For example, a key plank of hardware chain Bunnings’ strategy is to have sufficient staff on the shop floor to provide all customers with purchasing advice, even though 80 per cent don’t need it. The rationale, however, is that without the assistants it would lose 20 per cent of sales.
Overcome resistance to change
Change is often seen as a threat, and overcoming resistance to it is all about effectively communicating why it is needed – something that requires far more than just an email.
Generating consensus, Trevillyan emphasises, means properly addressing people’s concerns about change.
However, if a strategy is to be successfully executed, you also need to ask yourself whether you have the right people in the right place with the right skillsets, motivation and commitment for the job.
“Leadership is about explaining and listening and getting the best results from people,” Trevillyan says.
“It’s also about walking the talk in terms of what the company wants to achieve – helping to develop the strategies that will make the company’s core strategy work – and a key part of that is making certain the right people are in place.”
Implement distributed leadership
This is often called “distributed leadership”; the process of moving away from old structures that involve top-down leadership in favour of spreading decision-making ability throughout a team, particularly to those on the front lines of the operation. Encouraging initiative and collaboration, the technique allows those closest to the action to make the decisions that will most affect their success.
“Take Winston Churchill as an example, who never fired a bullet during the Second World War,” Trevillyan says.
“He led and managed from above, letting the people below him – most with completely different attributes – achieve the successes he wanted [and Britain, aka the company, needed].”
Focus on people’s skills
This also ties into “targeted leadership”, where once consensus on what will and won’t work has been reached, as a boss you need to keep those who are especially good at their job challenged and delegate to them accordingly, all the while with an eye on those further down the chain for whom the notion of change, and how to respond, may be new.
Trevillyan says this relates to what is known as the “four stages of competence”, but from a manager’s perspective the essence is to help someone “know what they don't know” or recognise a blind spot.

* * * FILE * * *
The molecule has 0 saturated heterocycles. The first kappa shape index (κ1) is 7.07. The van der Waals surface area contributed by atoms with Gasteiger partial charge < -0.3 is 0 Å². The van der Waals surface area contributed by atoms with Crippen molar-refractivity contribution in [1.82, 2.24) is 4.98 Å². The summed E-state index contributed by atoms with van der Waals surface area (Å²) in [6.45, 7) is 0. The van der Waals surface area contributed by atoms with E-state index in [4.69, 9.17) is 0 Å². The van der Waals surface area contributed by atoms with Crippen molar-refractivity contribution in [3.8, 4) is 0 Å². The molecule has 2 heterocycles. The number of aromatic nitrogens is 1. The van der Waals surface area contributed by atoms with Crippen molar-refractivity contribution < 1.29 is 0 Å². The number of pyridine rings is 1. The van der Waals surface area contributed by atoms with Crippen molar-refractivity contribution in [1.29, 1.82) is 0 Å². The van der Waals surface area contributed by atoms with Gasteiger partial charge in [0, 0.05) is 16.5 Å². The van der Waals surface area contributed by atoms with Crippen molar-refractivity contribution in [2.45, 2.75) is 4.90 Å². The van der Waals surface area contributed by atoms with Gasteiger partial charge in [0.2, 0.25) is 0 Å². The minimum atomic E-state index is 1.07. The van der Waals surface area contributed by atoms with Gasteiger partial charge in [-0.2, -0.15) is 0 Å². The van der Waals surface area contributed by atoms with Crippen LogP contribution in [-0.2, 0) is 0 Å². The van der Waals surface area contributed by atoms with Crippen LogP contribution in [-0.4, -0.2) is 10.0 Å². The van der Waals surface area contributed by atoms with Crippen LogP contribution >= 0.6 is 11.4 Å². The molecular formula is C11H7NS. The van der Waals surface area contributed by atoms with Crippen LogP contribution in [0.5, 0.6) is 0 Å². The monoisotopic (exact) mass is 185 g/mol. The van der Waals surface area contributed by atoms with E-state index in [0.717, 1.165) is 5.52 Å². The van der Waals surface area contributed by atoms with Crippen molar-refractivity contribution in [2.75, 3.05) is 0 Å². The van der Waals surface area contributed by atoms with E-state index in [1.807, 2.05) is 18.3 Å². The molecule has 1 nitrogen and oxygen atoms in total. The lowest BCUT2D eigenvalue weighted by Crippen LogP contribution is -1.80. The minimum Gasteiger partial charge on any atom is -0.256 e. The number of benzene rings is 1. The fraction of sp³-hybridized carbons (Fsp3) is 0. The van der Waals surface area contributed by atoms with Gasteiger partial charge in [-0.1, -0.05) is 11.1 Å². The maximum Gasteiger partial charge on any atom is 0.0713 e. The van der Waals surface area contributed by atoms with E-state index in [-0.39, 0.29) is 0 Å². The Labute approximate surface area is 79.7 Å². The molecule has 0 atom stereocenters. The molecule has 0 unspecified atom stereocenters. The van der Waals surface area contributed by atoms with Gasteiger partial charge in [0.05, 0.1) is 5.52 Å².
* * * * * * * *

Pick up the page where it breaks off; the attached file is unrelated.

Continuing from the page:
“As a leader it is important to spend more time developing these people’s skills so they can move to the next phase of being fully competent in their role. It is also where, as a good leader, you identify the people who can or can’t move to whatever is required.”
Interestingly, he believes it is probably possible to be a manager without being a leader – “but I don’t think you can be a good leader if you don’t have some management skills, or at least the ability to understand where you haven’t got those skills.”
In CPA Australia’s Strategic Negotiator Program, which will run again in 2018, Trevillyan emphasises the importance of managers seeing themselves as negotiators with stakeholders, listening to and questioning what they say to get their own message across.
“But how much time do organisations spend on executive committee meetings talking about strategy versus people’s belief in it?” he asks. “If you look at their agendas, I think it would be less than 10 per cent.
“Yes, companies need good strategy, but it has to be effectively communicated. You also need the right people and operational delivery processes that align with core goals. You need a performance culture to drive the execution, because culture eats strategy for breakfast.
“That’s where consensus comes in, which needs leadership from the top, and also distributed leadership, which through communication and consensus can ensure that people down the line are making the right decisions within the frameworks they are given.”